Editors' Note: Updated at 1:26 p.m. ET with additional analyst comment.
It’s official: The U.S. is now imposing 25% tariffs on more than $200 billion worth of Chinese exports. The Trump administration made the announcement today (May 10), following a series of trade talks with China that appeared to be moving toward a mutual agreement, though apparently those discussions broke down in the week leading up to today’s deadline.
Now, American consumers are at risk to face higher costs for a wide-ranging swath of products that were previously taxed at a 10% rate, from textiles to auto parts and, yes, electronic components.
However, if you’re mulling over making a big tech purchase in the near future, like a new smartphone or laptop, you ultimately shouldn’t be pinched by this move — at least not yet.
That's because the goods in question primarily consist of materials used to assemble finished products, rather than the completed products themselves. And because most of the electronics you buy are assembled overseas, those devices should be able to skate underneath the new tariffs.
Again, at least for now.
“Tariffs on imported Chinese goods have increased from 10% to 25%, but they are on the same categories as before,” says Avi Greengart, founder and lead analyst at Techspotential. “In other words, parts and materials have just gotten a lot more expensive, but phones and other devices are not subject to the larger tariffs. Most consumer electronics are assembled outside the U.S., so the direct impact here should be fairly low.”
Then again, that could change — both depending on how China responds, and if the U.S. decides to escalate things further to include finished goods.
“China has been pressuring American agricultural imports in response to the Trump tariffs, but that could certainly expand to U.S. technology imports as well,” Greengart says. “That could hurt Apple, Corning, Qualcomm and others.”
Greengart adds that Apple especially is at risk to lose out from a ban on technology imported from the U.S. to China, as the company has faced stiff competition from rivals well established within Asia, like Huawei. “Apple is particularly vulnerable,” he adds, “as China is one of its largest markets, and sales are already down in a year when the iPhone design did not change.”
Gene Munster of Loup Ventures thinks Apple products are unlikely to be affected for now. "This is based on our view that Trump sees Apple as a symbol of American strength and, separately, he has a favorable relationship with Tim Cook," Munster said. "Bottom line, we think Apple will be spared the impact of these tariffs."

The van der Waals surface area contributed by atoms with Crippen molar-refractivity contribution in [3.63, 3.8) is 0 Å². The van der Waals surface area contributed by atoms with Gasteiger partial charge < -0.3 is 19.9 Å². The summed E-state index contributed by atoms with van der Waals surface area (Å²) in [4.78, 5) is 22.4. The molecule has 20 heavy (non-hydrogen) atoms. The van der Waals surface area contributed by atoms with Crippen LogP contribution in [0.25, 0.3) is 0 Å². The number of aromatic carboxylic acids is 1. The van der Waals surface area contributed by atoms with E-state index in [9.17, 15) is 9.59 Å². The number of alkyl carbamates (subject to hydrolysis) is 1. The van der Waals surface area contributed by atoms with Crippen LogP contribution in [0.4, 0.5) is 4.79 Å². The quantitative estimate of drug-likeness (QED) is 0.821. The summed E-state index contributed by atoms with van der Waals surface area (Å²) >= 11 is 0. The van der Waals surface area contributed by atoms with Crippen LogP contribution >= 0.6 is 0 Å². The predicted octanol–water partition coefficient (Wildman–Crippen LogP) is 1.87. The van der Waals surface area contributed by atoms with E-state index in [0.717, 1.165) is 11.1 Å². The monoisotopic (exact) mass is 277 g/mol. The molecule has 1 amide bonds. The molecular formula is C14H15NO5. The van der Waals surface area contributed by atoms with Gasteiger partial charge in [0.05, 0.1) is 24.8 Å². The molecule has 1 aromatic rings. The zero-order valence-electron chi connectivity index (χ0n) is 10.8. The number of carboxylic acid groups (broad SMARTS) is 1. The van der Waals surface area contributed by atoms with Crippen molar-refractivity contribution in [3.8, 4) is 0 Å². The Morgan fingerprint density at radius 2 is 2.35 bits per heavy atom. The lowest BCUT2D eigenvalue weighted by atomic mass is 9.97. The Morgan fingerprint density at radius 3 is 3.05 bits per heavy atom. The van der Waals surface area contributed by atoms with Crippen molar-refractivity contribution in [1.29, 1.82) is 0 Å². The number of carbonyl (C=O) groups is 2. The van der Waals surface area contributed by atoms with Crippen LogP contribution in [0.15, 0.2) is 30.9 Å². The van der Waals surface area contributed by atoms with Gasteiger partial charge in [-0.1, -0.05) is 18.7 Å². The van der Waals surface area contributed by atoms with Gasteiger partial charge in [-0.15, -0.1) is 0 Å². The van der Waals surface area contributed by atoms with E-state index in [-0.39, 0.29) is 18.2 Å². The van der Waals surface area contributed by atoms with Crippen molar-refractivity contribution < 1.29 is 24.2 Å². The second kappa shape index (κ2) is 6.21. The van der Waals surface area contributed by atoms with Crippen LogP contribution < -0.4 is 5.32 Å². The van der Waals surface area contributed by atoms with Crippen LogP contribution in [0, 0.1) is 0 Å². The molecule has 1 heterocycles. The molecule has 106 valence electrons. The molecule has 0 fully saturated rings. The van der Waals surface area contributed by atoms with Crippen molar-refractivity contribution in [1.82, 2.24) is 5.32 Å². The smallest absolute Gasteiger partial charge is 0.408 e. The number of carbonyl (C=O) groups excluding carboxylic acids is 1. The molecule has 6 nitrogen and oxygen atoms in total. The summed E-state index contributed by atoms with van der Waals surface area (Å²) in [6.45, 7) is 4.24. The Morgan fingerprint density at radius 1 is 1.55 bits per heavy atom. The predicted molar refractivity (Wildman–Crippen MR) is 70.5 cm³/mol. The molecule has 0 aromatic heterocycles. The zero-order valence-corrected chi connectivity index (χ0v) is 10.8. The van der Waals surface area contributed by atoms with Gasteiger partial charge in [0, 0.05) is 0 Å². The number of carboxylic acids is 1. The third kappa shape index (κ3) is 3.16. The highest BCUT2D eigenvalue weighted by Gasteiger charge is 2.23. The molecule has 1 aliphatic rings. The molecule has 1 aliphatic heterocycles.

However, if the taxes levied at Chinese parts end up extending to fully built electronics as well, smartphones in particular may be the hardest hit for the American public.
“Some device manufacturers will be able to sidestep the tariffs by altering their supply chains and using factories in Mexico, Vietnam, or other parts of Asia,” Greengart says. “TCL, the fastest growing TV brand in the U.S., can build more TVs in Mexico for the U.S., and GoPro is also switching production there. However, the smartphone supply chain is centered in Shenzhen, China, and may be much more difficult to move.”
Couple that possible tax with smartphone prices that have already risen significantly in recent years, as well as consumers responding to that trend by holding onto their old phones for unprecedented lengths of time, and the effect on the smartphone industry could be profound.
That’s just about the worst case scenario for American consumers. And although the situation isn’t quite as dire as it could be for that contingent, small business owners who import Chinese goods and don’t reap the benefits of an overseas production line, like Apple or Samsung, are the real victims at this stage.
The higher tariffs went into effect midnight ET Friday. “We hope the United States will meet us halfway,” China’s Ministry of Commerce expressed in a statement, via CNN, “and work with us to resolve existing issues through cooperation and consultation.”
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